Metro-East News

Amtrak: Cut in state subsidy would mean fewer Illinois trains

Amtrak service in Illinois could be cut severely if state funding is reduced, the railroad’s chief executive warns.
Amtrak service in Illinois could be cut severely if state funding is reduced, the railroad’s chief executive warns. AP

The crash Tuesday night of an Amtrak train in Philadelphia forced the CEO of the passenger rail company to cancel an appearance Wednesday before an Illinois House committee, where he was scheduled to testify against a proposed $16 million cut in the state’s subsidy.

Amtrak CEO Joe Boardman was scheduled to testify against the cut at a hearing Wednesday before an Illinois House transportation committee.

Amtrak board member Thomas Carper, an Illinois native and former mayor of Macomb, testified instead.

The committee’s chairman, Rep. Dan Beiser, D-Alton, announced at the start of the hearing that Boardman wouldn’t be attending, due to the Philadelphia Amtrak crash that killed at least six passengers and injured dozens more.

Carper told committee members that "there will be service cuts" in the frequency of trains on some routes if the state’s Amtrak subsidy is reduced by $16 million.

“I don’t know which routes would be cut,” Carper said.

Gov. Bruce Rauner, dealing with a $6.2 billion gap in the state budget, has proposed a $16 million cut in the annual subsidy the state pays to Amtrak. The subsidy would decrease from $42 million to $26 million.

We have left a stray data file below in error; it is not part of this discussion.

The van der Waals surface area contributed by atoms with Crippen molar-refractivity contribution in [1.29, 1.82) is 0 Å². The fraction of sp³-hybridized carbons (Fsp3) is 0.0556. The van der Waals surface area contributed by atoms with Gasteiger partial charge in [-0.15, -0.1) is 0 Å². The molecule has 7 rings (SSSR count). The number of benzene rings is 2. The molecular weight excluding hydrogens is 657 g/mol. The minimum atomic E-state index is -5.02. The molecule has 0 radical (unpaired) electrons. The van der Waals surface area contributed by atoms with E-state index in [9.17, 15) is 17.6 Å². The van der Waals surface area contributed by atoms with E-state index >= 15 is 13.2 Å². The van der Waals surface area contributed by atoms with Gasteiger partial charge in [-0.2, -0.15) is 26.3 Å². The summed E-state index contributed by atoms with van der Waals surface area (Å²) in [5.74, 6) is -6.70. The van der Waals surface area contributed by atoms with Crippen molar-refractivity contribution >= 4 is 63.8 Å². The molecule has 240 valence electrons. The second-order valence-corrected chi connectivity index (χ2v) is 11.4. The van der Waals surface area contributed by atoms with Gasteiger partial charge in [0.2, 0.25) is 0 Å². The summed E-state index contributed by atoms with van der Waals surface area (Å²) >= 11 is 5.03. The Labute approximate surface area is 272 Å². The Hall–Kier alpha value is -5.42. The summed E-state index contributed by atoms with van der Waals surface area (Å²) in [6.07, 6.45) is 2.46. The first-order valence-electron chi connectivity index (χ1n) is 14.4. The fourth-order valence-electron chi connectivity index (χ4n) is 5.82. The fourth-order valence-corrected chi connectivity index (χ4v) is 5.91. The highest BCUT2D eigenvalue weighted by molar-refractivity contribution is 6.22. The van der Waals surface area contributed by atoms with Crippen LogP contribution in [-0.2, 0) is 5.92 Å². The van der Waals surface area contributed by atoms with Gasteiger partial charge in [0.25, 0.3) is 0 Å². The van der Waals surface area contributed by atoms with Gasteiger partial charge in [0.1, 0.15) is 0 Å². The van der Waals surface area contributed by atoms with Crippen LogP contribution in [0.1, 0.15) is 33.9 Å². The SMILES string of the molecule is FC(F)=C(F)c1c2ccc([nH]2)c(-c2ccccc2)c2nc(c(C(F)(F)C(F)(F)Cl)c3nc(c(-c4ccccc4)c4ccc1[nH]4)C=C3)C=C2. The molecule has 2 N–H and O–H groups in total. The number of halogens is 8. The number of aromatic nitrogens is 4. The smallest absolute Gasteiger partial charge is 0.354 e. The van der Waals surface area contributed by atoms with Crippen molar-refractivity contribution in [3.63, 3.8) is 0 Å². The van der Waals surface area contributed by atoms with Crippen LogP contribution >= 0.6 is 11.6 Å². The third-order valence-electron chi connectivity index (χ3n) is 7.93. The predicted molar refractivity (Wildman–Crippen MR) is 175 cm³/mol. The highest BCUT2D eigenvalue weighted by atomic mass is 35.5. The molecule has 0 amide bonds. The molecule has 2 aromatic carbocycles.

Carper said the passenger fee for an Amtrak trip within Illinois costs between $25 and $88, depending on the route and other variables.

Amtrak stations in the region include ones in St. Louis, Alton and Centralia. Alton is getting a new Amtrak station, with work scheduled to start this summer.

Beiser said the area around the Alton station has been "given new life" because of the new station, with a hotel and other business developments in the works.

The state currently pays Amtrak a subsidy to run extra trains on the Chicago-to-St. Louis, Chicago-to-Carbondale and Chicago-to-Quincy routes.

Amtrak says it serves about 5 million riders per year at Illinois stations. Amtrak officials say having frequent trains is critical to making a route practical for riders.

Carper, in his opening remarks, mentioned the Philadelphia crash, saying Amtrak is “deeply saddened.” He said he would not be making additional comments about the crash.

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